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Re: [RC] high heel/low heel, asymmetric shoulder - Truman Prevatt

One of the best leg vets I know of in FL made a comment to someone who was going to "fix" something with shoeing on their 11 year old eventer. The conversation went something like:

vet: Is he lame?
owner: No
vet: why Do you want to change his shoeing?
owner: Someone told me that it might want to correct him.
vet: Has the high/low gotten any more pronounced?
vet: The horse is 11 years old. you have been riding him for 7 years the way he is. All his structures and development have evolved based on his feet the way they are and they have always been like that. The only thing you will do is to first make him sore and the probably make him lame.

However, unless you spawned a parallel universe (one in which you "corrected " it and one where you left it alone) at the time you "fixed" it and were able to observe both (which you could not) you would not know how each universe would turn out.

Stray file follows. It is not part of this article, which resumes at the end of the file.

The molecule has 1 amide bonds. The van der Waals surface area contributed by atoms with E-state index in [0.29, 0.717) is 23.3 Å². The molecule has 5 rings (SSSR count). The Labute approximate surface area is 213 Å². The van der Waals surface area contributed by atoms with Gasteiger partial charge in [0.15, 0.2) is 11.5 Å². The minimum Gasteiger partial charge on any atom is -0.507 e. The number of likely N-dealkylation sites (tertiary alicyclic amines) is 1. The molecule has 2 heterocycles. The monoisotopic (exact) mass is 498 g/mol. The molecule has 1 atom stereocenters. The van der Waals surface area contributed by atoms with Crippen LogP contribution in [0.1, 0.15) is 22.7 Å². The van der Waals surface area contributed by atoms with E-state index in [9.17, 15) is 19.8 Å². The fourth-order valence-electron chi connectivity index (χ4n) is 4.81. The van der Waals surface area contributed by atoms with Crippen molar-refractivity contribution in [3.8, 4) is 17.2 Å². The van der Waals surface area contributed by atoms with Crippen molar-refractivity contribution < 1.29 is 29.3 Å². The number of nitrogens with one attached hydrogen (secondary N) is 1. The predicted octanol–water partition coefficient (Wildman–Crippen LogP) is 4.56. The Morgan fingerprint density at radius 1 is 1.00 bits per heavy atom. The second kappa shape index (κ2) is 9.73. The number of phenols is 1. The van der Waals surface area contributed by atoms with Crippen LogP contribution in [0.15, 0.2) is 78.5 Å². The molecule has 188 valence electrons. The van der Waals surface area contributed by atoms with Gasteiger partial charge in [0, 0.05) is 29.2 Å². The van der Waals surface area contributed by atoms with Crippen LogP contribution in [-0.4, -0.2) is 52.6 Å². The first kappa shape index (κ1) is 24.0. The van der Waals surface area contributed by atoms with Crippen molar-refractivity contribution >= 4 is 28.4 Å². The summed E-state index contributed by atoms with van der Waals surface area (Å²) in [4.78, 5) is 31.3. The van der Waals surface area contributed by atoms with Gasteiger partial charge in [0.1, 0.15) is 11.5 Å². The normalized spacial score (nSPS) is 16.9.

I think it gets down to if it ain't broke, don't mess with it.


k s swigart wrote:
Barbara McCrary said:

One of my best endurance horses had a high/low syndrome
and he was fine until farriers tried to "fix" it by wedging shoes,
etc. Eventually he went lame in his later years and I suspect
had we left him alone he would have been fine.
There is no way to tell, from the information presented here, whether the farriers attempts at fixing this horse lengthened or shortened the horse's soundness. It may be that if the horse had been left alone, he would have gone lame sooner than "in his later years."
And I am not sure that there is any way to find out. The causal links between the syndrome, the attempt at fixing it, and the going lame are too tenuous to know whether to know whether the lameness was because of or in spite of the "fix."
Orange County, Calif.


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[RC] high heel/low heel, asymmetric shoulder, k s swigart